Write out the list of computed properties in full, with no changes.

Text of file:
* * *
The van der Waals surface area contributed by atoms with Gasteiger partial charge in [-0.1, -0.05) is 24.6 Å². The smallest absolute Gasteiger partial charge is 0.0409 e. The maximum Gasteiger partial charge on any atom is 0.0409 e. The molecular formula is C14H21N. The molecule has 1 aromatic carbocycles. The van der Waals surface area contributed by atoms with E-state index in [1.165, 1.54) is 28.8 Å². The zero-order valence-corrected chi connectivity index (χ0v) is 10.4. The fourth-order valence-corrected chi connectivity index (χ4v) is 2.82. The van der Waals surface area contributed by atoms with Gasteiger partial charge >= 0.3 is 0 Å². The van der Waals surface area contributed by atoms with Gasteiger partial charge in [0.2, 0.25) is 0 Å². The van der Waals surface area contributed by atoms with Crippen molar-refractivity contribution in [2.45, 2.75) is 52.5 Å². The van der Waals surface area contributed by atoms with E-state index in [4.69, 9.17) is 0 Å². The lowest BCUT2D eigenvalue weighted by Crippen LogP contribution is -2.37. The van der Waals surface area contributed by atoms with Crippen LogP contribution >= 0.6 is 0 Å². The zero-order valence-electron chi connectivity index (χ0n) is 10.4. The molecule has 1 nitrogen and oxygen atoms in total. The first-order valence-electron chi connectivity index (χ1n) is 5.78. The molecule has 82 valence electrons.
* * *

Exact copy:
The van der Waals surface area contributed by atoms with Gasteiger partial charge in [-0.1, -0.05) is 24.6 Å². The smallest absolute Gasteiger partial charge is 0.0409 e. The maximum Gasteiger partial charge on any atom is 0.0409 e. The molecular formula is C14H21N. The molecule has 1 aromatic carbocycles. The van der Waals surface area contributed by atoms with E-state index in [1.165, 1.54) is 28.8 Å². The zero-order valence-corrected chi connectivity index (χ0v) is 10.4. The fourth-order valence-corrected chi connectivity index (χ4v) is 2.82. The van der Waals surface area contributed by atoms with Gasteiger partial charge >= 0.3 is 0 Å². The van der Waals surface area contributed by atoms with Gasteiger partial charge in [0.2, 0.25) is 0 Å². The van der Waals surface area contributed by atoms with Crippen molar-refractivity contribution in [2.45, 2.75) is 52.5 Å². The van der Waals surface area contributed by atoms with E-state index in [4.69, 9.17) is 0 Å². The lowest BCUT2D eigenvalue weighted by Crippen LogP contribution is -2.37. The van der Waals surface area contributed by atoms with Crippen LogP contribution >= 0.6 is 0 Å². The zero-order valence-electron chi connectivity index (χ0n) is 10.4. The molecule has 1 nitrogen and oxygen atoms in total. The first-order valence-electron chi connectivity index (χ1n) is 5.78. The molecule has 82 valence electrons.